4) Reducing Water Temperature 

Shading your pond is also a good way to help protect oxygen levels in your pond. You shouldn’t shade all of your pond; rather, strive to shade only a portion of it, ideally 40% or less, so that there’s still enough sunlight for plants, any reptiles and amphibians present, and various microorganisms. The shaded portion of your pond will be cooler, and therefore will be better able to hold more oxygen. Circulating the water will help move this oxygen to other portions of the pond. With similar logic, you can also perform water changes to incorporate clean, fresh, cooler water that can hold more oxygen. You can change up to 20% of the water out per week – less than this is fine, though certainly not more (unless there are water quality issues) as it can shock your fish.


Short-term Koi  Pond Oxygenation Methods

In some cases, you may need a quick supply of oxygen – power outages, transporting fish, or an air pump breaking down are all instances in which you may need to use one of these methods. Keep in mind, though, that these are intended only as a short-term solution, as long-term they will not provide adequate oxygen and some could be harmful for fish if used for extended periods.

1) Water Changes &  Temporary Aeration

If you’re transporting koi in stock tanks or quarantine tanks, ideally they’ll only be there long enough to get to their next location or to recover from some form of injury or illness. Therefore, simply performing regular water changes in addition to adding a small bubbler (air pump) or even just a household fan blowing on the water can help mix oxygen into the water. Basically, the more surface disturbance you can create, the more oxygen molecules will be able to dissolve into the water. Since these methods are only designed as temporary solutions, not to replace air compressors  or  large aerators, you can get creative with methods so long they don’t provide too much stress on the fish.

2) Pond Oxygen Tablets

Either in temporary tanks or in your pond, oxygen tablets can also be utilized. However, as covered more in-depth in our article on oxygen tablets, these should only be used as a last resort. They contain hydrogen peroxide and various sodium compounds that dissolve in water and create bubbles. These compounds can, of course, adversely impact water quality, may burn fish scales and gills, bleach fish eggs, bleach plants, and possibly kill off beneficial bacteria in the water. The exact dosage and concentration is highly contested, as the point at which these tablets can become toxic depends on existing water quality parameters as well as the fish species that are present.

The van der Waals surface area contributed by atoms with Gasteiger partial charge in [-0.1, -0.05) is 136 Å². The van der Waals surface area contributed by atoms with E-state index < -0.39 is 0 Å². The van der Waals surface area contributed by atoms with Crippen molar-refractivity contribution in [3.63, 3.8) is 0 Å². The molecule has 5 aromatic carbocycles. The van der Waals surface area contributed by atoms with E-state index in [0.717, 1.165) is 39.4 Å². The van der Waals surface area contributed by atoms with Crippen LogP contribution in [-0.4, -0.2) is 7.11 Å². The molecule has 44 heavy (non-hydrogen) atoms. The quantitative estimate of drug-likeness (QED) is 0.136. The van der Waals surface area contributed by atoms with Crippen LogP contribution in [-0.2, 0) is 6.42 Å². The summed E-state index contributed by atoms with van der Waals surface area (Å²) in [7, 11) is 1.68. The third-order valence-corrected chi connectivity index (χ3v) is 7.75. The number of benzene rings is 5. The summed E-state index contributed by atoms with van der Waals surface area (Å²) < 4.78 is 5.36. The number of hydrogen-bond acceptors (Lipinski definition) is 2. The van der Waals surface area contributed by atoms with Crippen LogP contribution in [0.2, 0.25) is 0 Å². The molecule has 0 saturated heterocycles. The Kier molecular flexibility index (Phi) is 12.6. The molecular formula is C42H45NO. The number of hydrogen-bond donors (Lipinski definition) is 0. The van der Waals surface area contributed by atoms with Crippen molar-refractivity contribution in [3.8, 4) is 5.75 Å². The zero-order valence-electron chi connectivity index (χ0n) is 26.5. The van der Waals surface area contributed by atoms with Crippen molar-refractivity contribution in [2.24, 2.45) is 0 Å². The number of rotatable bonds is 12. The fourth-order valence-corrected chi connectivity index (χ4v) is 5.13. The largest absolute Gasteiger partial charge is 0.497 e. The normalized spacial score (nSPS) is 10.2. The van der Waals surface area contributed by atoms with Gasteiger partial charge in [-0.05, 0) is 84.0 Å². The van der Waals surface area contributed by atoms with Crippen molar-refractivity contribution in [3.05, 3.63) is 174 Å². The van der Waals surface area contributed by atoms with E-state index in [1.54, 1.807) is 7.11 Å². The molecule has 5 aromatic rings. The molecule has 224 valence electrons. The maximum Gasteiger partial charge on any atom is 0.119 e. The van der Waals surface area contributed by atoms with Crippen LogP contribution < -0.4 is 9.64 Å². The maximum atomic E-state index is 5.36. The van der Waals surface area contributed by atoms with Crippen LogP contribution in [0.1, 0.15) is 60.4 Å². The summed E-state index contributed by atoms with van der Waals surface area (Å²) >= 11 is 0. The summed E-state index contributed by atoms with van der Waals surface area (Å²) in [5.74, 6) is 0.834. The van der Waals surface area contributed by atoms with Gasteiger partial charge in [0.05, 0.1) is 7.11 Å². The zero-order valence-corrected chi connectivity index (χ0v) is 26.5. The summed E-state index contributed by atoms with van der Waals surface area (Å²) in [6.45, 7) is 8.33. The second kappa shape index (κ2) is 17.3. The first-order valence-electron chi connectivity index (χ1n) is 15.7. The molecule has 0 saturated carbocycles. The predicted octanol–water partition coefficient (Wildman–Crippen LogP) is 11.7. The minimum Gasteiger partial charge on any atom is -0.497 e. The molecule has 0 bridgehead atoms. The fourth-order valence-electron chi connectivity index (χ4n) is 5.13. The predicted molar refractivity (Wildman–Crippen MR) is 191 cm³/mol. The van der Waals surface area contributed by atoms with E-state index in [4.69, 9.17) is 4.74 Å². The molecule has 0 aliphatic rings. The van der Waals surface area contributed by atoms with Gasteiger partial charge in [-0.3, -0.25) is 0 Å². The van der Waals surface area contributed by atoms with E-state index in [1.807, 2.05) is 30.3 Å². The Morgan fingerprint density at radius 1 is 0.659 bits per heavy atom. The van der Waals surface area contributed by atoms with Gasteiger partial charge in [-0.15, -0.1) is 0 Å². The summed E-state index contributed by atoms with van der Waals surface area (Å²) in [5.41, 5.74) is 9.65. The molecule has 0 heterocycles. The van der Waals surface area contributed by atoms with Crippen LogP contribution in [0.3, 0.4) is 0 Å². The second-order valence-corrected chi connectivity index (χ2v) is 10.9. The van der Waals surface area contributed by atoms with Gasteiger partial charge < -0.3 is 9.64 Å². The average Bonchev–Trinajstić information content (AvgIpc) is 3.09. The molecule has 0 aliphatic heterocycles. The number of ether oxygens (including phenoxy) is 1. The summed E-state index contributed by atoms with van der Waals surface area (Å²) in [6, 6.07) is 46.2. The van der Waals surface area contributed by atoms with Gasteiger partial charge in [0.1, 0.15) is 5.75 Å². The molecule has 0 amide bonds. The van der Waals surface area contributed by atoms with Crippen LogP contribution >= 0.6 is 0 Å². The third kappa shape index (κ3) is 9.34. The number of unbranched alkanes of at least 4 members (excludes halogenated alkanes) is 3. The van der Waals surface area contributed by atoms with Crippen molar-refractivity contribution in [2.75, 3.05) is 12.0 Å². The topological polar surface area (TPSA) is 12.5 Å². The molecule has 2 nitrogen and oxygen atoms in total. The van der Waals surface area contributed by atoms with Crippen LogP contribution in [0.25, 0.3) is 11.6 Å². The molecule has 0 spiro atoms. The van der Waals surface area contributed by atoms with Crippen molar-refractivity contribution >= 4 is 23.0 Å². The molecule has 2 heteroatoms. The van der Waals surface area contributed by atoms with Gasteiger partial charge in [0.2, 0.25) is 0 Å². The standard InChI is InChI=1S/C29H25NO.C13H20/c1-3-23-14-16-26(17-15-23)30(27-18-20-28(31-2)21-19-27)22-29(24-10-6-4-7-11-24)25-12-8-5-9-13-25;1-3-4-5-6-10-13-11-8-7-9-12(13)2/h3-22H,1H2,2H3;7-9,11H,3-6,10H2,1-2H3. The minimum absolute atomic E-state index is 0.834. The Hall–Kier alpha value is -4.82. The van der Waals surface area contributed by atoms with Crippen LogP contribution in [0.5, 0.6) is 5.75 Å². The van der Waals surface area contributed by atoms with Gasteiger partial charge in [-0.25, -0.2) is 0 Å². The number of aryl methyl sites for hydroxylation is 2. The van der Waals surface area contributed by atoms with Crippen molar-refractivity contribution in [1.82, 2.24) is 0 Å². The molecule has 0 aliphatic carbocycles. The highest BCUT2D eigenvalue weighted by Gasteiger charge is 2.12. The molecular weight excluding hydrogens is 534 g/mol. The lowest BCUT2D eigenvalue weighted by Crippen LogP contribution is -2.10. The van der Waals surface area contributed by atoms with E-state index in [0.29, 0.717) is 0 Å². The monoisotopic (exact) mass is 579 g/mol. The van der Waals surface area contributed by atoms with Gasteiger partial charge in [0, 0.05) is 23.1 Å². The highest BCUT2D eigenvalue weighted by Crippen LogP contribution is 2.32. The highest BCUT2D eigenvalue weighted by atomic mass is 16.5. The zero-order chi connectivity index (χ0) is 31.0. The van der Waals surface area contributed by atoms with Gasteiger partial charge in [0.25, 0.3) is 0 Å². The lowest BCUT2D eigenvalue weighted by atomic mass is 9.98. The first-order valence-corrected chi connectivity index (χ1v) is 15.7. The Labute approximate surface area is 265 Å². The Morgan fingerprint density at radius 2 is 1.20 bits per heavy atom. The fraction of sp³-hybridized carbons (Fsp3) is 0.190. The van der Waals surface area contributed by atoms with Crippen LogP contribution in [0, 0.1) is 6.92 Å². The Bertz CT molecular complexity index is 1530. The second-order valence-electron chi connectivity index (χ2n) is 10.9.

Further Tips & Tricks to Avoid Oxygen Deprivation In Koi Ponds

Try to avoid cutting grass near ponds, as the clippings can cause algae blooms and a depletion of oxygen.

In addition to the main methods above, there are a few other things you can do that, while they won’t themselves incorporate more oxygen into the water, they will reduce oxygen depletion. Try to really limit your use of fertilizers and any chemicals, such as herbicides, near your pond as these can runoff into your pond and damage water quality parameters such as pH, which can in turn mess with dissolved oxygen concentration. Fertilizers in particular will help fuel the growth of potentially harmful algae and bacteria, which will deplete oxygen. By the same logic, if you cut your grass do so at least a meter away from your pond and keep the clippings away from and out of your pond.

If you have pets, whether they’re dogs, goats, cats, or horses, do keep them away from your pond. They can trample emergent plants in and around your pond that help add oxygen to the water and filter it, increase erosion and sedimentation in your pond, and could also defecate in or near the water, which will add nutrients to the pond and deplete oxygen levels in addition to diminishing overall water quality.

Also do your best to not feed your koi more than they need, giving them only as much as they can eat within 5 minutes and making sure that you clean out any uneaten food. Food that is left in the water will add nutrients to the pond and, again, use up oxygen as it breaks down while also adding nutrients to the water that will feed algae. Also, feeding a high quality food with ingredients koi can actually use will ensure there is less waste excreted into the pond in comparison to low quality foods packed with “filler” content.